Apprenticeship in Early Modern London: City apprentices in the 16th and 17th centuries
Paper by Patrick Wallis and Christopher Minns
Given at Barnard’s Inn Hall on January 26, 2012
Overview: The prospect of an apprenticeship attracted thousands of youths to the guild masters of early modern London. Where did apprentices come from, what became of them in the city, and how did this system impact shape the development of Europe’s largest city? The presenters will draw on their recent research to illustrate the economics of craft apprenticeship, and the interaction of this training institution with economic change prior to industrialisation.
Introduction: I saw that in the programme our lecture was categorized as ‘London’; ‘History’; and ‘Unusual’. I’m not sure what we did to deserve that last description. Hopefully, you’ll find it interesting, more than unusual.
Apprenticeship is a very appropriate subject for a lecture here in Gresham College. Thomas Gresham was himself an apprentice – unusually enough, for he had also spent time at Cambridge, and his respect for university learning is apparent in the professorships he endowed here at Gresham College. But in 1535 he was apprenticed to his uncle, John Gresham. As he explained, this was in order to obtain the practical skills he needed as a merchant: “I need not have bynne prentisse for that I was free by my Father’s coppye: albeit my Father Sir Richard Gresham being a wyse man, although I was free by his coppye, it was to no purpose, except I was bound prentisse to the same; whereby to come by the experience and knowledge of all kinds of merchandise.”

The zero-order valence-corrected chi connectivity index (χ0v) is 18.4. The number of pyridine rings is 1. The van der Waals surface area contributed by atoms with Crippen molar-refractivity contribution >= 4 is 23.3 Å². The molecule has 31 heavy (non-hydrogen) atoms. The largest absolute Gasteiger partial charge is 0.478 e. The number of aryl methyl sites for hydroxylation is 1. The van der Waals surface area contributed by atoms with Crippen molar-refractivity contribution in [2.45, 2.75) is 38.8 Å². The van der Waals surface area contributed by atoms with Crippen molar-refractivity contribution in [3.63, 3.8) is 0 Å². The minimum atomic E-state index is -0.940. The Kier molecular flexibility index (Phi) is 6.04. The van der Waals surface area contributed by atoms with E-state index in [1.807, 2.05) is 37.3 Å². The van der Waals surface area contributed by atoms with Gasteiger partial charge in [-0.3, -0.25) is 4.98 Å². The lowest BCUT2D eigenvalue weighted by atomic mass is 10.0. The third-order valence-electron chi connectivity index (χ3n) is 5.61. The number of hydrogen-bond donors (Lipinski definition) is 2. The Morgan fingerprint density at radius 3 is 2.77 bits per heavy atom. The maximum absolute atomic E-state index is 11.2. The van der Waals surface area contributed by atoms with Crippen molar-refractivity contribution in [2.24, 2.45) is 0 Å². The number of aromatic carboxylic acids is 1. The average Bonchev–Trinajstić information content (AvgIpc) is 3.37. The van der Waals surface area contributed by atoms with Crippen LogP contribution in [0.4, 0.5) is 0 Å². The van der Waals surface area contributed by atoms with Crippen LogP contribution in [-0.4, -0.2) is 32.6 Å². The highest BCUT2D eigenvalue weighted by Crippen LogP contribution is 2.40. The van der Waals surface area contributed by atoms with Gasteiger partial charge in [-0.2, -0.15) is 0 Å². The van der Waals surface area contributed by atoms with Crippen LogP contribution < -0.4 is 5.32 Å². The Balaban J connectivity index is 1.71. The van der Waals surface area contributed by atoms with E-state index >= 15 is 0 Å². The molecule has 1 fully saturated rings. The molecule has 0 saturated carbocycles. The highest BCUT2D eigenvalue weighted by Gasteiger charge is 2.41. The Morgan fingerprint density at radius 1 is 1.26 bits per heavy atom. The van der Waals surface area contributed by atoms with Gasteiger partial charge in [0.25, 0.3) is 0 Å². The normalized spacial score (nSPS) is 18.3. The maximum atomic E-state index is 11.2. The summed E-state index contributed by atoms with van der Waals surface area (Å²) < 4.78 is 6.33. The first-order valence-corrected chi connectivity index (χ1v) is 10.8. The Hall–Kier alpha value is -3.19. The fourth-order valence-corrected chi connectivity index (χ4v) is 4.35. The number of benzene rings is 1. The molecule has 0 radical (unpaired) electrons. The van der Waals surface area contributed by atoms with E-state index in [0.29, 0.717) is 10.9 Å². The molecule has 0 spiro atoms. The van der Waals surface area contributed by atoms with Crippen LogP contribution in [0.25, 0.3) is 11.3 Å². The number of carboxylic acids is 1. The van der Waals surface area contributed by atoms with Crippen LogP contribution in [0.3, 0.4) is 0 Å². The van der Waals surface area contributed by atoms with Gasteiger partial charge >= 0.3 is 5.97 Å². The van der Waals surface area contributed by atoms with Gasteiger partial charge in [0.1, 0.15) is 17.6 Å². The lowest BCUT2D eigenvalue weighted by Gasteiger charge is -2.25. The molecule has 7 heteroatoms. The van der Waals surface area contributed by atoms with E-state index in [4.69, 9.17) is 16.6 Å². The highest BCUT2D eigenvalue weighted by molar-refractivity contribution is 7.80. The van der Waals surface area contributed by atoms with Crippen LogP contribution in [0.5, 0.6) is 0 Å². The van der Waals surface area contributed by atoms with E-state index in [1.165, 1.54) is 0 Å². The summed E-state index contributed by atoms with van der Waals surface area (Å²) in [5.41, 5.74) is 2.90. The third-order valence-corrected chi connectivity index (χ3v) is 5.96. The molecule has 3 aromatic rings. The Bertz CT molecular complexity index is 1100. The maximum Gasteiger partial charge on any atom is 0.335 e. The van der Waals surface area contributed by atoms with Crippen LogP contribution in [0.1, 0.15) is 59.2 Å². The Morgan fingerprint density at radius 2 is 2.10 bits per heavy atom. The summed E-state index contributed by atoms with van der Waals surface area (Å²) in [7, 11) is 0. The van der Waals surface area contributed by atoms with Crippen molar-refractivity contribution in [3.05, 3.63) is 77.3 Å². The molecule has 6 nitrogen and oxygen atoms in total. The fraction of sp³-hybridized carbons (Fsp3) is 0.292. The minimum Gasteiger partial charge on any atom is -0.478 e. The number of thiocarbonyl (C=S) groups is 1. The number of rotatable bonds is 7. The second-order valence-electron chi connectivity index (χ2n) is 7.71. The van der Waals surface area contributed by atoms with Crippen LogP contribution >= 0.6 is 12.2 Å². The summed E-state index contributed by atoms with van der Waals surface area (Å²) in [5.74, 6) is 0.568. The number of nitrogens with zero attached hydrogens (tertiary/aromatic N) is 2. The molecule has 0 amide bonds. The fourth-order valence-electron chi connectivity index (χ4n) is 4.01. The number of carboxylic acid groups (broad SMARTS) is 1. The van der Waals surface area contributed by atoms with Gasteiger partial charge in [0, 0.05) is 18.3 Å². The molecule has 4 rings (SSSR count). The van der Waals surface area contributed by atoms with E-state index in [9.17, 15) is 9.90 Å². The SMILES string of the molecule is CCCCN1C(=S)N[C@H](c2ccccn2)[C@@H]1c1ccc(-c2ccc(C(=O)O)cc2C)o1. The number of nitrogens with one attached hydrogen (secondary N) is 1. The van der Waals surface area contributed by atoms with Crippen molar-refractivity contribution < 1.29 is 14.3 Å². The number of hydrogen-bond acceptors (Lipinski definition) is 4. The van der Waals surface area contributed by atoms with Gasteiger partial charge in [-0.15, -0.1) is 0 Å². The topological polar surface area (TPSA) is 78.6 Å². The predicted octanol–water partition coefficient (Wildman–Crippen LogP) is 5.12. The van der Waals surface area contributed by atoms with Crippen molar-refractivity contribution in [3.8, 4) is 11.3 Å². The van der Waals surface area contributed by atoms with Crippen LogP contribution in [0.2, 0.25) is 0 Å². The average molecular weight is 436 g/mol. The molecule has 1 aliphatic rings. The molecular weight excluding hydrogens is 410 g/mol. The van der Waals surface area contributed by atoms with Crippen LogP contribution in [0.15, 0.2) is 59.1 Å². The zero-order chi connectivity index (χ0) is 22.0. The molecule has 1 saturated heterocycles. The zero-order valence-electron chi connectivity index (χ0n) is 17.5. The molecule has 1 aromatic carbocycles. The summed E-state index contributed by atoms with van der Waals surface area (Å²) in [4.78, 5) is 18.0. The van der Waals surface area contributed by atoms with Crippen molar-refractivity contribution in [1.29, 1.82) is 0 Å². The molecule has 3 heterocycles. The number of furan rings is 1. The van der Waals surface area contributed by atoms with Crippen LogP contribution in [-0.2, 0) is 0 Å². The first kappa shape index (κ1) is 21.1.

It is this kind of practical apprenticeship – in trades as well as crafts, for the sons of labourers as well as the sons of knights – that we will discuss tonight. Our ambition this evening is to convey some of the realities of apprenticeship – and dispel a few myths and easy generalisations along the way.